[Marketing] Forrester: e-reader sales exploding (1m units for holiday season, 6m units projected for 2010)
sayamindu at gmail.com
Fri Oct 9 07:55:17 EDT 2009
On Fri, Oct 9, 2009 at 1:25 PM, Sean DALY <sdaly.be at gmail.com> wrote:
> This report is being widely reported in the tech and mainstream press, e.g.:
> There's an improved Kindle offer, Barnes & Noble (a major US
> bookseller) will offer an Android-powered reader, and rumors are thick
> about an Apple unit in early 2010.
> I'm tempted to put a spotlight on Sugar's e-reader capabilities for
> the Blueberry launch planned for late November. To do so, I need to
> understand better the format issues, which I'm a little confused
> about. Is ePub best, or something else?
The major advantage of Epub over others is that it is "reflowable".
Traditionally, PDF and other formats have had the problem that when
you zoom in to increase the font size/better adapt to your reader, you
would often have to scroll horizontally as well.
Epub is being adapted at a rapid pace by major players - Google
Internet Archive (not officially announced yet), Sony
O'Reilly (http://oreilly.com/ebooks/epub/), etc. Moreover, there are
sites dedicated to producing very high quality Epub files, like
feedbooks.com and http://www.epubbooks.com/
Right now, I'm quite happy with the level of support Read offers for
Epubs from various sources, though it can be improved a lot. More help
is needed in testing how Read renders Epubs from various sources and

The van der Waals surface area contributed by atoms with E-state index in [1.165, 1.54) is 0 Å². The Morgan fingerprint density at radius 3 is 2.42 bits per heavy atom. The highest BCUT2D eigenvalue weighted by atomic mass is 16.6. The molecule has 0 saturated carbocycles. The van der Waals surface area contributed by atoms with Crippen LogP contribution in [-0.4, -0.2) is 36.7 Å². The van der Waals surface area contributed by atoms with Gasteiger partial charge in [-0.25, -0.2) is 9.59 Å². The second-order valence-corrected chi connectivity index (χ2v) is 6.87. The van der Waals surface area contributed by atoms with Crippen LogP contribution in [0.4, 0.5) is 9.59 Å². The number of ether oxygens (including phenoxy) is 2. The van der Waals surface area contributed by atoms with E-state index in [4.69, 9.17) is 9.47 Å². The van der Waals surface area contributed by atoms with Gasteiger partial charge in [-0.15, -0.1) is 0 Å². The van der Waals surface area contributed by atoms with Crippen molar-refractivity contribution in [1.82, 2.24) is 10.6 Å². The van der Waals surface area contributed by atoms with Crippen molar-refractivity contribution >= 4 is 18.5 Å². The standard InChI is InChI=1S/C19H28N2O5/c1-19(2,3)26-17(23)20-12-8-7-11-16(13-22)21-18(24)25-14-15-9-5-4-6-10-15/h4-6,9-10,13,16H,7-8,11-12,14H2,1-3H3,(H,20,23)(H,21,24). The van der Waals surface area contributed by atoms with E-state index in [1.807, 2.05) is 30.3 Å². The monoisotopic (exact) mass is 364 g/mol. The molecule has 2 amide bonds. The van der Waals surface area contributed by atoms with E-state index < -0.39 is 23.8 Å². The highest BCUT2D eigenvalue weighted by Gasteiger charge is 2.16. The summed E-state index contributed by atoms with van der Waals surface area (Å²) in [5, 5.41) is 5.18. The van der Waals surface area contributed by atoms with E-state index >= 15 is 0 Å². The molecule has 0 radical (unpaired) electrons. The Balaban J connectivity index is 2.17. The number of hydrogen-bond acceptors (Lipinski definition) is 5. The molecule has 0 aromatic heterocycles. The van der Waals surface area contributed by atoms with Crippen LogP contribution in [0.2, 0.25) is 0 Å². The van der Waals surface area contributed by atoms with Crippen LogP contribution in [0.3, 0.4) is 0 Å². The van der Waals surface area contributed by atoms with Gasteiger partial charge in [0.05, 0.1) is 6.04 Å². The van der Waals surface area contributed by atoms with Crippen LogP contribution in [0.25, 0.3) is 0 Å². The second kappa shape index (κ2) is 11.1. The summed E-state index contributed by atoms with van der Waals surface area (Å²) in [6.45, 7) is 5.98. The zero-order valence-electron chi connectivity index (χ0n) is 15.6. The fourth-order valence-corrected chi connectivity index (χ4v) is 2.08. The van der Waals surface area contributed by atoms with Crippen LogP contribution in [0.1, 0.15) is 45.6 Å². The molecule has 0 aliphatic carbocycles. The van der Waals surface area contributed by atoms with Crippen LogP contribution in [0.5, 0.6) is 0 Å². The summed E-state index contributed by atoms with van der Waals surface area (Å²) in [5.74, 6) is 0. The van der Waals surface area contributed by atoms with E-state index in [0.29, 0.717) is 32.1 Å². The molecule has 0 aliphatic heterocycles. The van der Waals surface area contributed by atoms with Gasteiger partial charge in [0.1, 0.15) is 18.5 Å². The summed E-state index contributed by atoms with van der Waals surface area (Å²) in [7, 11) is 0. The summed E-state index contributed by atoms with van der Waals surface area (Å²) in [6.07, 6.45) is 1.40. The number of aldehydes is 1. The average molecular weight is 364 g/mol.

in various devices (I have primarily limited my testing to XO-1(.5)
and sugar-jhbuild). As far as annotations go, we only support
bookmarks and notes associated with the bookmarks (this is applicable
to _all_ fileformats), but I'm currently working on epub specific
annotation features such as highlighting portions of the text and
associating notes with highlighted portions, etc.
http://www.dailyprincetonian.com/2009/09/28/23918/ offers some
interesting viewpoints on what is needed from a electronic book
Epub, of course is only one part of the equation. Another yet equally
important part of the puzzle is book acquisition (both from the
Internet and from the local school server). James Simmons's Get
Internet Archive Books activity handles that part. Now that the 0.86
release rush is over, I'm extending that activity to support the
upcoming OPDS standard, which will probably become the standard way
for ebook distributors to publish their catalog online. This means
that apart from the Internet Archive, the activity will be able to
query and download other vendors like feedbooks, etc as well. At some
point, my plan is to implement a OPDS server system/local cache system
for the school server so that we can address bandwidth starved use
Let me know if you need any more information.
(I really need to do a proper blog post about all this.. :-(
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